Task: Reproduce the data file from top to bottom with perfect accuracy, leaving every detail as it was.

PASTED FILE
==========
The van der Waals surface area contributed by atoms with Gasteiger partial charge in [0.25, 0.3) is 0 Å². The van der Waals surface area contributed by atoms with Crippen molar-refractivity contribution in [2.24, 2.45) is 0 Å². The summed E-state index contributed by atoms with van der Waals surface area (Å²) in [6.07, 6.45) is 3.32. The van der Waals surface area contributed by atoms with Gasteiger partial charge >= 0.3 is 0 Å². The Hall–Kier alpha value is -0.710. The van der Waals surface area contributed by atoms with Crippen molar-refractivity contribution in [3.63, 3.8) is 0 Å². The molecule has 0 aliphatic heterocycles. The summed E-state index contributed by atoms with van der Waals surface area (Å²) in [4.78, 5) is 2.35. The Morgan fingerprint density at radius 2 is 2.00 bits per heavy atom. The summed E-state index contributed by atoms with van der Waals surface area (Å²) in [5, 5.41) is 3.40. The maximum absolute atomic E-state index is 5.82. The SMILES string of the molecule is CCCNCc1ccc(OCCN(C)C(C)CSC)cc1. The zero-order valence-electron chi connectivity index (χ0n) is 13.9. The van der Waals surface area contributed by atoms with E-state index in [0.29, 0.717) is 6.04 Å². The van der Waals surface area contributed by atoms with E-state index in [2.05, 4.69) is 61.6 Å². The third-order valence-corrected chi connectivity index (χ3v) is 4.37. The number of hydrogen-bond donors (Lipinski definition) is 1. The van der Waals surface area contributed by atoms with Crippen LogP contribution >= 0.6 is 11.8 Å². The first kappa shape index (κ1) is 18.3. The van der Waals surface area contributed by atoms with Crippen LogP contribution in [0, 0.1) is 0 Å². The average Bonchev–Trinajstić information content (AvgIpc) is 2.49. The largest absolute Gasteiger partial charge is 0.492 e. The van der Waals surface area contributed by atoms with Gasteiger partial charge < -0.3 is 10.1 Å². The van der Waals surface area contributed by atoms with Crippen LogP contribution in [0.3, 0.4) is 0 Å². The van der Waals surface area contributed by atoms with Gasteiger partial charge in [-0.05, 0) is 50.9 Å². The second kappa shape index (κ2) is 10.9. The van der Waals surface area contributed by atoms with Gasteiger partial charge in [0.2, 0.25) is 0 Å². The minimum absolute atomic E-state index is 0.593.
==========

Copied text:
The van der Waals surface area contributed by atoms with Gasteiger partial charge in [0.25, 0.3) is 0 Å². The van der Waals surface area contributed by atoms with Crippen molar-refractivity contribution in [2.24, 2.45) is 0 Å². The summed E-state index contributed by atoms with van der Waals surface area (Å²) in [6.07, 6.45) is 3.32. The van der Waals surface area contributed by atoms with Gasteiger partial charge >= 0.3 is 0 Å². The Hall–Kier alpha value is -0.710. The van der Waals surface area contributed by atoms with Crippen molar-refractivity contribution in [3.63, 3.8) is 0 Å². The molecule has 0 aliphatic heterocycles. The summed E-state index contributed by atoms with van der Waals surface area (Å²) in [4.78, 5) is 2.35. The Morgan fingerprint density at radius 2 is 2.00 bits per heavy atom. The summed E-state index contributed by atoms with van der Waals surface area (Å²) in [5, 5.41) is 3.40. The maximum absolute atomic E-state index is 5.82. The SMILES string of the molecule is CCCNCc1ccc(OCCN(C)C(C)CSC)cc1. The zero-order valence-electron chi connectivity index (χ0n) is 13.9. The van der Waals surface area contributed by atoms with E-state index in [0.29, 0.717) is 6.04 Å². The van der Waals surface area contributed by atoms with E-state index in [2.05, 4.69) is 61.6 Å². The third-order valence-corrected chi connectivity index (χ3v) is 4.37. The number of hydrogen-bond donors (Lipinski definition) is 1. The van der Waals surface area contributed by atoms with Crippen LogP contribution >= 0.6 is 11.8 Å². The first kappa shape index (κ1) is 18.3. The van der Waals surface area contributed by atoms with Crippen LogP contribution in [0, 0.1) is 0 Å². The average Bonchev–Trinajstić information content (AvgIpc) is 2.49. The largest absolute Gasteiger partial charge is 0.492 e. The van der Waals surface area contributed by atoms with Gasteiger partial charge < -0.3 is 10.1 Å². The van der Waals surface area contributed by atoms with Crippen LogP contribution in [0.3, 0.4) is 0 Å². The van der Waals surface area contributed by atoms with Gasteiger partial charge in [-0.05, 0) is 50.9 Å². The second kappa shape index (κ2) is 10.9. The van der Waals surface area contributed by atoms with Gasteiger partial charge in [0.2, 0.25) is 0 Å². The minimum absolute atomic E-state index is 0.593.